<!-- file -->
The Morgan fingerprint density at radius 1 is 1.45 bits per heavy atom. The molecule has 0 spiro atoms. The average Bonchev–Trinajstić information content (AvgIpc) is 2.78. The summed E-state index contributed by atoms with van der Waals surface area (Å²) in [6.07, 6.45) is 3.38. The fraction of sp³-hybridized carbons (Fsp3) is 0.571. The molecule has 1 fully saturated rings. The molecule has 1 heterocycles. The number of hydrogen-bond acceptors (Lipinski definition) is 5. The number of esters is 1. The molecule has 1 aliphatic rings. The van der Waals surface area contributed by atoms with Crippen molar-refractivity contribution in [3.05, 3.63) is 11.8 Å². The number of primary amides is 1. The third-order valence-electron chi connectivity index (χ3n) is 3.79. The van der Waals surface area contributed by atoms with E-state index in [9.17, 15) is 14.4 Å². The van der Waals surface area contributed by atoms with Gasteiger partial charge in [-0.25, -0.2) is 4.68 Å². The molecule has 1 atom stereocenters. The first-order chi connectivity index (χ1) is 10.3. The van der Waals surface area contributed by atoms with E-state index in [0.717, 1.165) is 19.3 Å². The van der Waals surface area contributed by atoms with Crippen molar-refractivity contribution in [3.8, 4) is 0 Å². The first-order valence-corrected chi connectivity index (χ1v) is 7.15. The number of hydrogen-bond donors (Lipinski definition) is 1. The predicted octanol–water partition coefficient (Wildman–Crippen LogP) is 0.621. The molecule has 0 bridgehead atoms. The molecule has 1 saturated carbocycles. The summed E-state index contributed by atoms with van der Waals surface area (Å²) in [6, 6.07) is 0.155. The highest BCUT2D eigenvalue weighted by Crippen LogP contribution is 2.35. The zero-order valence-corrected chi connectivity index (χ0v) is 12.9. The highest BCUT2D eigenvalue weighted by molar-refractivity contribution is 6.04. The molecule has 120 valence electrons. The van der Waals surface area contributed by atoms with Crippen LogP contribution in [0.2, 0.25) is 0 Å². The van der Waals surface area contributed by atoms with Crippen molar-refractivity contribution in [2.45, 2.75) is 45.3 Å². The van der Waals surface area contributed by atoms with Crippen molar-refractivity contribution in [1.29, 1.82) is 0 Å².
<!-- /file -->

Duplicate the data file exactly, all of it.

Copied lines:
The Morgan fingerprint density at radius 1 is 1.45 bits per heavy atom. The molecule has 0 spiro atoms. The average Bonchev–Trinajstić information content (AvgIpc) is 2.78. The summed E-state index contributed by atoms with van der Waals surface area (Å²) in [6.07, 6.45) is 3.38. The fraction of sp³-hybridized carbons (Fsp3) is 0.571. The molecule has 1 fully saturated rings. The molecule has 1 heterocycles. The number of hydrogen-bond acceptors (Lipinski definition) is 5. The number of esters is 1. The molecule has 1 aliphatic rings. The van der Waals surface area contributed by atoms with Crippen molar-refractivity contribution in [3.05, 3.63) is 11.8 Å². The number of primary amides is 1. The third-order valence-electron chi connectivity index (χ3n) is 3.79. The van der Waals surface area contributed by atoms with E-state index in [9.17, 15) is 14.4 Å². The van der Waals surface area contributed by atoms with Gasteiger partial charge in [-0.25, -0.2) is 4.68 Å². The molecule has 1 atom stereocenters. The first-order chi connectivity index (χ1) is 10.3. The van der Waals surface area contributed by atoms with E-state index in [0.717, 1.165) is 19.3 Å². The van der Waals surface area contributed by atoms with Crippen molar-refractivity contribution in [3.8, 4) is 0 Å². The first-order valence-corrected chi connectivity index (χ1v) is 7.15. The number of hydrogen-bond donors (Lipinski definition) is 1. The predicted octanol–water partition coefficient (Wildman–Crippen LogP) is 0.621. The molecule has 0 bridgehead atoms. The molecule has 1 saturated carbocycles. The summed E-state index contributed by atoms with van der Waals surface area (Å²) in [6, 6.07) is 0.155. The highest BCUT2D eigenvalue weighted by Crippen LogP contribution is 2.35. The zero-order valence-corrected chi connectivity index (χ0v) is 12.9. The highest BCUT2D eigenvalue weighted by molar-refractivity contribution is 6.04. The molecule has 120 valence electrons. The van der Waals surface area contributed by atoms with Crippen LogP contribution in [0.2, 0.25) is 0 Å². The van der Waals surface area contributed by atoms with Crippen molar-refractivity contribution in [2.45, 2.75) is 45.3 Å². The van der Waals surface area contributed by atoms with Crippen molar-refractivity contribution in [1.29, 1.82) is 0 Å².